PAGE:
After celebrating that big first birthday of my post, it’s now time to start the second year of travel photo blogging. It’s been a great first year and I’m hoping the second birthday in a year’s time will just as fun and entertaining.
This post is the sixth in a series of articles about our 2015 trip to the West Coast or as I called in the West Coast Swing. I’ll share excerpts from emails that I sent to family and friends on that six week journey.
Here’s a quote from the email: “When we last left you, we were just outside of Lassen Volcanic National Park, in California. We did get a few hours on Monday to explore the Park and decided it deserved more time, very unique and interesting. Later as we were heading down Highway 395 in a southwesterly direction towards Reno, the wind was blowing at a good 25-35 mph out of the west so we were buffeted by the crosswind. Just as we crossed into Nevada, we had to dodge the tumbleweeds blowing across the road, hence the title of this edition of our email, a song made famous by Roy Rogers and the Sons of the Pioneers.” This photo provides an idea on what the area looks like, lots of sage brush, grit, a few scrawny shrubs, and a beautiful sky and clouds.
The email continues: “We had a great time visiting Donna’s sister Becki, her husband Darrell and family in Fernley, NV about 25 miles east of Reno. We enjoyed spending time with our niece Lacie and husband Ben and their three kids Logan, Junie, and Jordyn (called Jordy by me because I think she was named after Jordy Nelson of the Packers!). One of the highlights of our stay was when Becki took us to her former school at Silver Stage where she helps with the school garden. Very impressive that the sixth graders with very little funding have created a garden from a former parking lot, featuring a hoop house, composting, and year round production that is shared and eaten by the students. Two students took us on a tour of the garden while the other sixth graders did their assigned jobs, raking, weeding, etc. All the kids were very excited, interested and knowledgeable about the garden, often it’s the highlight of their school day. One of the features is that they recycle and compost all the uneaten food from the school cafeteria so they have hardly any trash. They also recycle all the milk cartons and shredded paper into the garden. So a great stay in Nevada, sad to leave it behind but we’ll be back.” Here’s a photo from the garden, harvesting lavender that is sold to support the gardens.
One of the places that we went during our stay with Becki and family was the Ft. Churchill State Historic Park located near Silver Springs, Nevada. This was a way station for the Pony Express and Central Overland Routes dating back to the 1860’s. The park was created to preserve the remains of the US Army fort. Here are a few photos taken at the park. BTW, the top photo was submitted to the Park’s annual photography contest and won a prize as the viewer’s choice!
Just after leaving Fernley on Highway 50 we came to the town of Hazen, Nevada. I couldn’t help but stop here because I grew up on a farm near Hazen, North Dakota. Here are a couple of photos of the town of Hazen, Nevada, I can safely say Hazen, North Dakota is much larger and more vibrant town!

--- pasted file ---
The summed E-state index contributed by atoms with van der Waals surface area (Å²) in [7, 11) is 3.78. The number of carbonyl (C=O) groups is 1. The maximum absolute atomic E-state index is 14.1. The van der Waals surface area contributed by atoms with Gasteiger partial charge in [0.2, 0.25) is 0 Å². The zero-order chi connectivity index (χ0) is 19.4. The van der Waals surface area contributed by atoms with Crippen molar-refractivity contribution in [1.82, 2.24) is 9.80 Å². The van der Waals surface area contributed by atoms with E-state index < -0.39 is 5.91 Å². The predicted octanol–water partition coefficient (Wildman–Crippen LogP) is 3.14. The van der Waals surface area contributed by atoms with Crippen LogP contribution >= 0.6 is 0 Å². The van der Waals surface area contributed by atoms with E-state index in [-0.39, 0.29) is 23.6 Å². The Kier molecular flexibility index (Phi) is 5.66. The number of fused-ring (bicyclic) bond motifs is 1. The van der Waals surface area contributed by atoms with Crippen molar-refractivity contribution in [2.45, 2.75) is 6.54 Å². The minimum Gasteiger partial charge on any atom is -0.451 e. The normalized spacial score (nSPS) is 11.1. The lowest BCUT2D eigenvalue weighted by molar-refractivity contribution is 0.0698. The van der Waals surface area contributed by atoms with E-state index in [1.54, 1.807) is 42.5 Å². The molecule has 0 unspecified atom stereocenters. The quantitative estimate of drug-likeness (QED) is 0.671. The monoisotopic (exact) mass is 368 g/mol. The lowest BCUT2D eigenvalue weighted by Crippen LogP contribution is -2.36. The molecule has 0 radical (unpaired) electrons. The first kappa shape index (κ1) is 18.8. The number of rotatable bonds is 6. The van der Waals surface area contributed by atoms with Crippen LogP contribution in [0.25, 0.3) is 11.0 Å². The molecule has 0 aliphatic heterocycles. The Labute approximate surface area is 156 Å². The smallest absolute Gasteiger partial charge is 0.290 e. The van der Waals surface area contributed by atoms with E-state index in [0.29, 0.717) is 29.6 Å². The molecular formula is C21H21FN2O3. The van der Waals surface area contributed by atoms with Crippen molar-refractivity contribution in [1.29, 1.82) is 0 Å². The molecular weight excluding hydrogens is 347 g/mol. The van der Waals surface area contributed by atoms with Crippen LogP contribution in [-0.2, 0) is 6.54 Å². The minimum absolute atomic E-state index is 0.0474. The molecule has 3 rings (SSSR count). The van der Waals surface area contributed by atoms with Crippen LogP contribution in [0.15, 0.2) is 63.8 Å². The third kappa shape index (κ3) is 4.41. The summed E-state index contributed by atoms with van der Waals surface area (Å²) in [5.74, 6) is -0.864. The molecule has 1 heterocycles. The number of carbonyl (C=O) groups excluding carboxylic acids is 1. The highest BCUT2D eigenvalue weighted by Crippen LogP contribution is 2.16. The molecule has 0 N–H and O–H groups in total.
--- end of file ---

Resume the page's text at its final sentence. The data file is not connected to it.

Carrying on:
More from the email: “Heading east from Fernley, we took Highway 50, anointed the loneliest highway in America. It’s a two lane road but like all the places we’ve traveled, it has it’s own beauty. We decided not to take I-80, maybe faster, but we’ve done that before. Back in 1973, after I was discharged from the Army in Hawaii, our car was shipped to Oakland, CA where we picked it up. Stopped off in California to visit some of Donna’s relatives then head for North Dakota. It was the time of the gas shortage, could only buy 10 gallons at a time, luckily we had a Datsun 1200 sedan that only had a 10 gallon tank! But I digress, we stayed the night on the Nevada-Utah border, the rv park, restaurant, bar, and casino were on one side of the line and motel was on the other side of the line. Today, we drove all the way through Utah, great scenery along the route. It pained us to drive just north of Moab, Canyonlands, Zion, Arches National Parks but that’s another trip. We can’t wait.” Here’s a photo of the campground.
And some photos from the scenery along the loneliest highway in America.
As we crossed Utah we stopped at some waysides to admire the scenery. Can’t wait to spend more time exploring the area.
After crossing through Utah, we decided to stop for the night at the first major town, Fruita, Colorado just west of Grand Junction. What we forgot was that it was a weekend and the weather was beautiful so the campgrounds were full. We stopped at a large, private campground, full, the state park campground across the road, full. There the helpful attendant at the office directed us to the nearby Colorado National Monument campground. She warned us that it didn’t have electrical hookups, at that point we didn’t care otherwise it was an overnight in the nearest Walmart parking lot! So we headed up the mountain, the Monument and campground are on a large bluff overlooking the valley and the village of Fruita. We were wondering about the wisdom of towing the trailer around the switchbacks and through a couple of tunnels. But we made it and were rewarded with the very last campsite and some of the most beautiful views of the whole trip! We didn’t have electricity or water but we managed with the exception that we couldn’t brew coffee in the morning so our first stop was at the local coffee shop! This national treasure is one that we plan to spend more time at in the future, I recommend you check it out.
Well, that’s enough for this episode. Watch next week for the last installment of our West Coast Swing, the jog home.
Until then, travel safe.